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Marblehead Spends More Per Student But Pays Teachers Less Than Most Comparable Towns

Welcome back to Marblehead Beacon’s multi-part series offering a comprehensive analysis of our local schools. 


Last week’s article focused on the statewide MCAS exam, on which Marblehead’s public school students scored below those in six out of seven comparable districts. Potential explanations for this performance include factors such as teacher pay, overall spending per student, and student-teacher ratio–all of which are discussed in detail below.


The comparable communities used in this analysis are Andover, Belmont, Hingham, Lynnfield, Needham, Swampscott, and Winchester–all towns that have long been included on the School Committee’s comparable communities report, which used to be produced annually but has not been generated or made available for several years. 


Teacher Pay Below Comparable Districts

In 2020, the most recent year for which figures are available, teachers at Marblehead’s five public schools (Brown, Glover, Village, Veterans, and Marblehead High School) received an average annual salary of $83,051. Of the comparable communities, only Swampscott paid teachers less, at $81,317. The remaining six comparable communities all paid higher teacher salaries, and the statewide average of $84,638 also exceeded Marblehead’s pay rate.


Graph of Average Teacher Salary


Spending Per Student Exceeds Most Comparable Districts

With annual in-district spending per student of $18,870 during 2021, Marblehead ranks toward the top in this analysis. Andover and Needham both spend more, at $19,906 and $20,192, respectively. All other comparable communities spend less in district per student, with Belmont bringing up the rear, at $15,691 per student annually. Marblehead also spends slightly more per student than the state average, which is $18,518. 


Spending Per Student Graph


Lowest Student-Teacher Ratio of All Comparable Districts

The final relevant data point in this analysis is the number of students, on average, assigned to each teacher. Of the communities analyzed, Marblehead has the lowest student-teacher ratio, at 10.3 students on average per teacher. This ratio is below that of all other comparable communities, and also below the state average of 11.9.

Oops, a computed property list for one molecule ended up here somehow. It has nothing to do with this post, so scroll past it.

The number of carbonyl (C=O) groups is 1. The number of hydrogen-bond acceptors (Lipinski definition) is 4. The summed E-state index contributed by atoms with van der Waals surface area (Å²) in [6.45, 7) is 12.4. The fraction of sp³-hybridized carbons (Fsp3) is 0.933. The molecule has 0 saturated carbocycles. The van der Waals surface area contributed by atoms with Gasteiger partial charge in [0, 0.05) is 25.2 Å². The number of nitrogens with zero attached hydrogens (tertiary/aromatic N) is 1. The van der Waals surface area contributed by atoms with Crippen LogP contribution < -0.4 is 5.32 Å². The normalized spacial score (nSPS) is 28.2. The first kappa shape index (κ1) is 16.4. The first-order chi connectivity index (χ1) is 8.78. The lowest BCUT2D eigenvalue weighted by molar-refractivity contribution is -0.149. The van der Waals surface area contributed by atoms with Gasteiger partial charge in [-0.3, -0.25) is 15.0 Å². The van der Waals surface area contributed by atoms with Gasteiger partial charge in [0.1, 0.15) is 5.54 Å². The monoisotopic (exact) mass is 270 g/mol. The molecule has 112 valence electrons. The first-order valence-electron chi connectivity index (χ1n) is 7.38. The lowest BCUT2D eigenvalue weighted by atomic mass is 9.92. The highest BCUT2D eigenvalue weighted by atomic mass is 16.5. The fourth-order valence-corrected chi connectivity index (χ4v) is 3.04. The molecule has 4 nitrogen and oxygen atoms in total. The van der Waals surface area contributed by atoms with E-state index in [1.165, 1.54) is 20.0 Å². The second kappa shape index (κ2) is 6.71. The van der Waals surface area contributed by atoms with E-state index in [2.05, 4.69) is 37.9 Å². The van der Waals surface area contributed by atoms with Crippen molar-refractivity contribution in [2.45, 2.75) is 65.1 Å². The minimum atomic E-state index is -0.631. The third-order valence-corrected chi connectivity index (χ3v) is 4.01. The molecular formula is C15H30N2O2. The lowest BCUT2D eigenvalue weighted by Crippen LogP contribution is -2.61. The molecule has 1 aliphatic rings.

Graph of Student Teacher Ratio


Correlation of Salaries/Spending/Ratios with MCAS Scores

As presented last week, the 2022 MCAS results placed Marblehead in seventh place among comparable districts, outperforming Swampscott but falling short compared to Belmont, Winchester, Hingham, Needham, Andover, and Lynnfield. Belmont topped the list, with between 74 and 82 percent of students meeting or exceeding expectations in English Language Arts, Math, and Science. This compares to Marblehead’s MCAS performance, which showed 50 to 55 percent of students meeting or exceeding expectations in the same categories.


Belmont pays its teachers significantly more than Marblehead does–$96,334 annually on average versus $83,051. Interestingly, however, Belmont spends significantly less annually per student–$15,691 versus $18,870. Belmont maintains a student-teacher ratio of 15.4 students per teacher, while Marblehead is at 10.3.


An interesting analysis also plays out with the second and third-best performing comparable communities according to 2022 MCAS results: Winchester and Hingham. Hingham pays the highest teacher salaries, at $97,280 annually, but Winchester salaries fall toward the bottom of the pack, at $85,916, somewhat above Marblehead and Swampscott but below all other comparable districts used in this analysis. Hingham and Winchester both fall toward the bottom in in-district per-student spending, at $16,334 and $15,987, respectively. In terms of student-teacher ratios, they are in the middle of the pack at 12.1 and 12.3 students, respectively, per teacher.


There are other factors often discussed with regard to MCAS performance, including the number of students with special needs and financial demographics of the student body. Stay tuned as these topics and more are covered in greater detail as this series progresses.


Editor's note: All statistics obtained from the Massachusetts Department of Elementary and Secondary Education website.